It was a warm afternoon in July 2017 when I first noticed my husband Scott’s right pinky twitching. We were eating popsicles over the sink, and at first, we laughed it off, thinking that he was just feeling cold from the popsicle.
A few weeks later, Scott’s whole hand was trembling, and he could no longer hold a glass of water without spilling. We went to see a neurologist the very next day. After a few tests and brain scans, she broke the news to us — Scott was in the early stages of Parkinson’s.
The tests revealed a low dopamine level. The decreased level of this chemical brain messenger is one of the signs of the disease.
Later in the car, we both broke down in tears and hugged each other tightly. We were both afraid of what this diagnosis meant, but for Scott, it was more than that. It meant his worst nightmare was coming true —he would become a burden to me.
I told him to set aside these worries — I would never see him as a burden. I’d be with him every step of the way. This was my journey, too, just as much as it was his.
In the months that followed, he took the prescribed medications and CBD supplements to help manage the symptoms. He enrolled in programs that offer Pilates, yoga, and weight training at the gym near our house.
We also started making plans to rearrange the layout in our home to prepare for the time when Scott would find it difficult to climb the stairs up to the bedroom.
Despite our best efforts, Scott’s symptoms continued to worsen. By September 2018, his tremors and muscle stiffness had become more noticeable, and he was starting to have difficulty walking.
I switched to a part-time teaching schedule at the university. Someone had to be home with him in the mornings to fix his meals and take him to his physical therapist.
Slowly we found our new normal — a routine built around medications, physical therapy, exercise sessions, and support groups. We volunteered at the Parkinson’s education program in our community. This led us to a whole new group of people with the same struggles we were going through.
Scott tried to help around the house as much as possible, doing simple chores like gardening and tidying up. I could tell these tasks kept his spirits up because he could still be productive somehow.
But by May 2020, he was having problems with balance. He frequently fell, so we decided it was time to move our bed down to the living room, just as we’d planned in the early days following diagnosis.
I also got him a walker to help him keep his balance while walking. Scott balked at the sight of it at first, and it plunged him into a deep state of depression for a while. More and more, the possibility of not being able to walk on his own loomed closer, and it gave him many sleepless nights.
It was this, more than the physical limitations, that was the hardest to handle for me. I didn’t know how to lift him up — I myself was exhausted most of the time.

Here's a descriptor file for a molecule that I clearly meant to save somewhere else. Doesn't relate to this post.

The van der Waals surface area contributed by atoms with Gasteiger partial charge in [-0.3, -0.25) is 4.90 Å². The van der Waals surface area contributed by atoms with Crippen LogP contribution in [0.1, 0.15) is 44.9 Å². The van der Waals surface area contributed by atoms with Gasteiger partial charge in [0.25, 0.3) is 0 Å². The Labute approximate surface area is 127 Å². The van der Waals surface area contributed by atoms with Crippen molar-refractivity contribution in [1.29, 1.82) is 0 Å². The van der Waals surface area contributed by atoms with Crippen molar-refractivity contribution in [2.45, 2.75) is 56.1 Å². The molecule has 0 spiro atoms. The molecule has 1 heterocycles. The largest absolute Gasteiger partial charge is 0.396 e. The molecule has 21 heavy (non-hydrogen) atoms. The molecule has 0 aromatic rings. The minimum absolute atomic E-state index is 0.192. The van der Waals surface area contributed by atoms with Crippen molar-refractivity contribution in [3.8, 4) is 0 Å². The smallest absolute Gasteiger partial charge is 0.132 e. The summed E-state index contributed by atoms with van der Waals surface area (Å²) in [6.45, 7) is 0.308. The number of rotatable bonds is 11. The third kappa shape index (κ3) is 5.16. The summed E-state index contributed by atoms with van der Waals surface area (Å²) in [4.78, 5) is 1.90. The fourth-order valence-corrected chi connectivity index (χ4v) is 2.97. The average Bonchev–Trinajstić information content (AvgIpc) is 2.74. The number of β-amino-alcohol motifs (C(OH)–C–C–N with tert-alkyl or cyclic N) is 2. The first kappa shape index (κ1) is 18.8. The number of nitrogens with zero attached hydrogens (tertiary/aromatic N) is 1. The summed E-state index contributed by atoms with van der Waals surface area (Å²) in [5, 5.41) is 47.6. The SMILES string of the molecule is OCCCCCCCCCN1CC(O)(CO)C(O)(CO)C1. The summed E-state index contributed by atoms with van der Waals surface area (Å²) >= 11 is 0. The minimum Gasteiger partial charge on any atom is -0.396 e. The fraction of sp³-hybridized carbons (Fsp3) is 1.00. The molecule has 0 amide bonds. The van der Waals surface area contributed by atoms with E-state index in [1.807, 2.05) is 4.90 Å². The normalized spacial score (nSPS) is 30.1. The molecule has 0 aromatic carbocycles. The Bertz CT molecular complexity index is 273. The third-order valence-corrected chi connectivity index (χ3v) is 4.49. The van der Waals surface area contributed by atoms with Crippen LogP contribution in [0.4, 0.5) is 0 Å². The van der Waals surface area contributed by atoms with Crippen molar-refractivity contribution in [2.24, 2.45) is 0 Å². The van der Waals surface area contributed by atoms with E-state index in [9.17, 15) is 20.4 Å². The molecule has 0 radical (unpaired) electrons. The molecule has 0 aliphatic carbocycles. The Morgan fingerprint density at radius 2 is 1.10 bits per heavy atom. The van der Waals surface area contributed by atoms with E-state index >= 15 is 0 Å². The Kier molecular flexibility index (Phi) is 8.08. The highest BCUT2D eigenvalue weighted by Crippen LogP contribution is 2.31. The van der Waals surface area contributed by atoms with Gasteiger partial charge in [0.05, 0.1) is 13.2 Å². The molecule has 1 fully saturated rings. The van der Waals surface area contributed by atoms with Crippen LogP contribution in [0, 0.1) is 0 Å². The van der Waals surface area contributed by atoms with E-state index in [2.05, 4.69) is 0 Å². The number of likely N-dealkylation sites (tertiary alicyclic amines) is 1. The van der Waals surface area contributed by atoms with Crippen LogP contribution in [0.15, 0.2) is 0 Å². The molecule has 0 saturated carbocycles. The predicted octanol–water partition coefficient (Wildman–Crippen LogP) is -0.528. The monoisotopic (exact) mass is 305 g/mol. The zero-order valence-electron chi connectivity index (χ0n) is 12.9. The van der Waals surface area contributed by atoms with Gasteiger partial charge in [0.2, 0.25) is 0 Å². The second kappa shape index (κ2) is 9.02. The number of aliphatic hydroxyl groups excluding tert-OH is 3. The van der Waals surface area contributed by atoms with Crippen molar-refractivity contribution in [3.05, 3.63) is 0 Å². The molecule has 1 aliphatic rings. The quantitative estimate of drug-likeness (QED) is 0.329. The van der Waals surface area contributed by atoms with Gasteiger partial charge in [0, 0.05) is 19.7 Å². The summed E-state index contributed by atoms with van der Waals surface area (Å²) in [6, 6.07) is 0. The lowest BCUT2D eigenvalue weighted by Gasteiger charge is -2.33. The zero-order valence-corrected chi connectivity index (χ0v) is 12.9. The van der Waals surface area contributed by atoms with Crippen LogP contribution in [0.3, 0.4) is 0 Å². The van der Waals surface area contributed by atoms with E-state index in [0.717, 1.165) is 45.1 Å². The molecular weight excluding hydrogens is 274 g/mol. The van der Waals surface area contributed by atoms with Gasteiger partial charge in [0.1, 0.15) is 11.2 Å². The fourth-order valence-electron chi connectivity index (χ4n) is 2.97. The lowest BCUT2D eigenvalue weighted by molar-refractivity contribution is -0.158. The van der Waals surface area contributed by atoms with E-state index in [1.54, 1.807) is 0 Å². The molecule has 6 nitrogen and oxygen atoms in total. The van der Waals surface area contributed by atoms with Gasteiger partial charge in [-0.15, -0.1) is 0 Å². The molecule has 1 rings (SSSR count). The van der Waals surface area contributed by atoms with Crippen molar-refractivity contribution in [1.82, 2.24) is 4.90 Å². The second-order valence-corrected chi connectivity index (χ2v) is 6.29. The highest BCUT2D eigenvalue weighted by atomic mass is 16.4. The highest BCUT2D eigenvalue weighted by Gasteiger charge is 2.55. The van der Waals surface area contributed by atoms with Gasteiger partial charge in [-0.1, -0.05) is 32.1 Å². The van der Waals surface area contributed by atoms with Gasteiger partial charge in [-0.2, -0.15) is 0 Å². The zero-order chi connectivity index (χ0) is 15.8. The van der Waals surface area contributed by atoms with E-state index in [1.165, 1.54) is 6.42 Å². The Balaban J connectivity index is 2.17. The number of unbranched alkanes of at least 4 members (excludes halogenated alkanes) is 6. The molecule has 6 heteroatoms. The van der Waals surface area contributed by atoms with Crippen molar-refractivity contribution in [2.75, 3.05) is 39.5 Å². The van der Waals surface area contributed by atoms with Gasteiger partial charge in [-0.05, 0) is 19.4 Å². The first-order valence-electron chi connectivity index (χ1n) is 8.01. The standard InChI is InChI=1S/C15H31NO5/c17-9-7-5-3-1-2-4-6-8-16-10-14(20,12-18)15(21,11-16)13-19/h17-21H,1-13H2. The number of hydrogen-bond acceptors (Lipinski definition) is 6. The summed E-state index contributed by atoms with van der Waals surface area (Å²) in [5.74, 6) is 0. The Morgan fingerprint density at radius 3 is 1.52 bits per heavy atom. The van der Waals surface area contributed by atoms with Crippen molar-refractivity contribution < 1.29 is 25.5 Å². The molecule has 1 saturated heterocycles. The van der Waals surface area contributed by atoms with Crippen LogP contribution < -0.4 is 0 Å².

Thankfully, our friends and our support groups were always there to step in and encourage us just when we needed it most. A strong support network is one of the most crucial things a family dealing with Parkinson’s should have.
Right now, Scott is still able to stand up on his own. But his mobility is limited, and he needs help with the things he used to do easily, like bathing, dressing, and eating.
But we’re taking it day by day. With a disease like Parkinson’s, dwelling on the future can lead you down the rabbit hole of despair. Scott and I still do some of the things we used to do in our pre-Parkinson’s days. We still watch our favorite shows together, go for walks in our neighborhood, and laugh at silly jokes.
If you’ve recently been diagnosed with Parkinson’s, give yourself time to adjust. I know it’s not easy, but it’s essential to stay calm and centered.
Once the diagnosis has sunk in, it’s time to get educated. Ask your neurologist for information and read up all you can about the disease. The more you know, the more prepared you can be.
Find a support group. At first, you might feel embarrassed to tell people about it; Scott sure did in the early days. But being honest about your condition opens up opportunities for people to help and give support. I can’t stress enough how valuable our friends and Parkinson’s community have been in keeping our spirits up.
Get started on physical activities like biking, running, swimming, and other forms of exercise. Don’t wait for symptoms to worsen before fighting back with therapy. Parkinson’s disease progresses at different rates in different people, but the earlier you get into active pursuits, the more you can support your body against losing motor function.
Lastly, take each day as it comes. Life with Parkinson’s doesn’t have to be made up of gray days. Learning to navigate the disease can be challenging, but with a positive attitude, you can find the moments of light and joy to help you endure in the face of adversity.
We’re here for you. Call the Parkinson's Foundation Helpline at 1-800-4PD-INFO (473-4636) for answers to your PD questions, caregiver support and help finding local specialists, support groups and exercise classes in your area.